PAKISTAN: Suo motu action on massacre of lawyers must be independent and effective

The dust has barely settled on the Quetta carnage and killing of lawyers that another attack has taken place against the Judiciary. On 2 September 2016, terror once again visited District Court Mardan, Peshawar, KPK Province. The modus operandi was similar: a suicide attacker lobbed a hand grenade before exploding himself at the main gate of Mardan District Court, killing 14 people, including six lawyers and two policemen. This is the second direct attack against the lawyers in less than a month. The lawyers of Balochistan and KPK are being targeted to prevent them from speaking against the large quantum of missing persons in Balochistan Province.

On August 31, the Chief Justice of the Supreme Court took suo motu notice of the Quetta carnage, to enquire into the harrowing incident that claimed the lives of 90 lawyers and injured many others. Though the Chief Justice of the Supreme Court has taken suo motu notice of the Quetta attack, the lawyer fraternity feels that it is too little too late. The general impression in minds these days is that, after minorities, lawyers are being targeted for standing up for their own rights and that of others.

The Chief Justice issued the suo motu notices to the Inspector General of Police, the Chief Secretary, and the Advocate General of Balochistan Province, to present themselves for the hearing of the suo motu notice on September 20. In its notice, the Supreme Court stated that the Quetta attack has raised several questions over governance. The Court has added that the Quetta attack was pre-planned. “The way the planned incident took place brings into question the efficacy of the state machinery,” the apex court has stated.

The notice went on to deplore the state of security in the country: “Lack of security arrangements, despite past precedents points at the miserable failure of Provincial Government and law enforcement agencies to avert the tragic incident.”
The lack of proper medical facility and deplorable condition of the civil hospital is also discussed in the notice:

“Due to insufficient facilities at hospital several lives which could have been saved were wasted. The serious injured were compelled to be shifted from Civil Hospital to the Combined Military Hospitals (CMH) and other hospitals outside the province. The post disaster scenario is not encouraging either. It appears that the incident has been forgotten and no headway has been made in either tracing the culprits or to mobilize state resources to prevent such occurrences in future.”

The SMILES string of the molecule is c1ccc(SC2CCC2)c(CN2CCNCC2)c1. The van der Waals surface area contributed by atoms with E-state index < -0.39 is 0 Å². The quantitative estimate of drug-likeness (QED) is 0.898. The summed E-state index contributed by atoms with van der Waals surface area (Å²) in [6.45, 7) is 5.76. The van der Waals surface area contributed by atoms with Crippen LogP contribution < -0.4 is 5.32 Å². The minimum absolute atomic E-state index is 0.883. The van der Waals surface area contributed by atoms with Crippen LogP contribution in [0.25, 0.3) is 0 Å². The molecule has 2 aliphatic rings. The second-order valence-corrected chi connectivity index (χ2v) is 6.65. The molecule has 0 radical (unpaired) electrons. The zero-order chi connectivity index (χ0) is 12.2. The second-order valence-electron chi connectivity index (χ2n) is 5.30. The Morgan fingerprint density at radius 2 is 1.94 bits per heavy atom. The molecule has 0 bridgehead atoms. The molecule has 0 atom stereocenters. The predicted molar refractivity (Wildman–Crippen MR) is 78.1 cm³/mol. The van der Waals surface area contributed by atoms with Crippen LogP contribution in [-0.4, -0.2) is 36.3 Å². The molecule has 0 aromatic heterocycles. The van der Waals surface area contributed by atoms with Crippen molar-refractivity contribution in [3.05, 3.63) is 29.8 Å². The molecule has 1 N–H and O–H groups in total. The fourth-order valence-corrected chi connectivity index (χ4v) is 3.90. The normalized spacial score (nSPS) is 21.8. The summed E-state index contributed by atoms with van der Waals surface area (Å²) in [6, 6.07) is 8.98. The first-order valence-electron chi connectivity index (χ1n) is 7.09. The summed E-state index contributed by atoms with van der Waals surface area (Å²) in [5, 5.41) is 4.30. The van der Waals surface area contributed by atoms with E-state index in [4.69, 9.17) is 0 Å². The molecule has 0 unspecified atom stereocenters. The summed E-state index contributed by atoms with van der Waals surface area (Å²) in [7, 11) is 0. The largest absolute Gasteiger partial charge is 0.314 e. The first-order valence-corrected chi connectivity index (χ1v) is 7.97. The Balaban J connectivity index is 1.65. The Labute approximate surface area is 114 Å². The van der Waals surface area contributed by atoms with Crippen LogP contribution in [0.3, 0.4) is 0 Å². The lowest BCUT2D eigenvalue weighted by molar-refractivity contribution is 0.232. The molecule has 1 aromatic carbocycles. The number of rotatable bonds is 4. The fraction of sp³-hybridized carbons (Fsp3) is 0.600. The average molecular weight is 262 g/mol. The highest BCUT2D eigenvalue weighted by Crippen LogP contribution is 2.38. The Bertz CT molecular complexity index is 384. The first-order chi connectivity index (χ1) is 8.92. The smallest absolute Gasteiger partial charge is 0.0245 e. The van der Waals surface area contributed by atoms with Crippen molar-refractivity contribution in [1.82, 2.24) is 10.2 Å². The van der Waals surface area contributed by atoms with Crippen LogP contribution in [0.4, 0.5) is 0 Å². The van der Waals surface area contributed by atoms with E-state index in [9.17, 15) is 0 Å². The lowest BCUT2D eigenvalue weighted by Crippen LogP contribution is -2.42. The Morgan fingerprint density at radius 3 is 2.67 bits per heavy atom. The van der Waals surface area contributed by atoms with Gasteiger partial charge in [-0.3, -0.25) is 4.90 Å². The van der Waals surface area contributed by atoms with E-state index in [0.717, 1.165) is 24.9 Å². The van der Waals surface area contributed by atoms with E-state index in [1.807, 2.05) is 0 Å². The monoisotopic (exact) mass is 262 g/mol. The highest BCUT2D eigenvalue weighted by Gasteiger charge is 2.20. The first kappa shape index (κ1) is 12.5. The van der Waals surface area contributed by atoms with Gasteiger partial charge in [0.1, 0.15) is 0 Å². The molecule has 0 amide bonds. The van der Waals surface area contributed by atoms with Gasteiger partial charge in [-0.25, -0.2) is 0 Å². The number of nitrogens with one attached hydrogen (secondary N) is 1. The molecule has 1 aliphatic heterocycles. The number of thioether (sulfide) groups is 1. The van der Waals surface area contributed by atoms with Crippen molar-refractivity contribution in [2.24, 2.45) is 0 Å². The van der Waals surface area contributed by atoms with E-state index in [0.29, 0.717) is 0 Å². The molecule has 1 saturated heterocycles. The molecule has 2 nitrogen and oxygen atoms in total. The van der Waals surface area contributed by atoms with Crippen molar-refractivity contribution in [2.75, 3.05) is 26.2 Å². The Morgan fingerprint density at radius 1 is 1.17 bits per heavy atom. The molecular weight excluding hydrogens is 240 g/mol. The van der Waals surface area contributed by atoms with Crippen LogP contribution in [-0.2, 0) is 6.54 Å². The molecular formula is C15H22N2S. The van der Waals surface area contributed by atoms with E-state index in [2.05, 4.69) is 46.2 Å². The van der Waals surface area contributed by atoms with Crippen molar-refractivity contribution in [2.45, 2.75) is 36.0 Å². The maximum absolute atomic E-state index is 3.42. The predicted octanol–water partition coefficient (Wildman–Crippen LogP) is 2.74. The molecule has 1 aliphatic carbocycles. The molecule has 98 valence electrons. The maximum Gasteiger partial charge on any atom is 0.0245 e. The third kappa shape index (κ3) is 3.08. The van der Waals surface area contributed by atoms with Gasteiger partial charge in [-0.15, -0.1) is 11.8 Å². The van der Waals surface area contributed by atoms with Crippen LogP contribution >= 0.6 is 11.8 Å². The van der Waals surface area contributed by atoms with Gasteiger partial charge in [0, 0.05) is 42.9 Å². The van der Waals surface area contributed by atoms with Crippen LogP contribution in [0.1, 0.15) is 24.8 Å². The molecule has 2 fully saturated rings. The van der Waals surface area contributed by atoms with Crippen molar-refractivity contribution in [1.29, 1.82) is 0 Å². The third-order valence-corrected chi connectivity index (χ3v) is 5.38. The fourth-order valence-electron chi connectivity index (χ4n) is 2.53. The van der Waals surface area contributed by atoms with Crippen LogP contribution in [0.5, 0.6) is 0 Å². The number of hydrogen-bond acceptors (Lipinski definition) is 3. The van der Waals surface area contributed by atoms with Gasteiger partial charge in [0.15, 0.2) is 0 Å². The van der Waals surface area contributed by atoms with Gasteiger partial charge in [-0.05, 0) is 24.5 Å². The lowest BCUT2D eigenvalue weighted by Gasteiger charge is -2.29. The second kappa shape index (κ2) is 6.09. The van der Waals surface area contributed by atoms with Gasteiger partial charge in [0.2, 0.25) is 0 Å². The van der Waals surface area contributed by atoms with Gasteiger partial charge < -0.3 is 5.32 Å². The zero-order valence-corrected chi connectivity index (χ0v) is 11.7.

Unfortunately for a country like Pakistan, suo motu notices and enquiry committees are set up to divert the attention of the masses from the actual culprit; in majority of such cases, the courts and the enquiry committees conclude the proceeding without coming to any conclusion. 
The committees formed to probe the murder of two prime ministers of Pakistan, Khan Liaqat Ali Khan in 1954 and Ms. Benazir Bhutto in 2008, were left inconclusive. Can one expect anything better for the common man given the state of law and order in the country?

Judicial enquiries do little more than provide cover to the ineffectiveness of security measures and failure of the government to devise a cohesive counter terrorism strategy. Enquiry commissions have thus become redundant. That is why, after every incident of terrorism, the victims demand that UN probe the case; people no longer trust their own justice institutions.

The results of those judicial inquiry commissions / committees, which have pointed out the negligence of state and its security agencies, including intelligence agencies, have never been made public. There are many reports like Hammod ur Rehman Commission Report, missing persons commissions, the presence of Osama Bin Laden in Pakistan and USA marines attack inside Pakistani borders, and journalist Saleem Shahzad’s murder case, which the powers of Pakistan have put a lid on.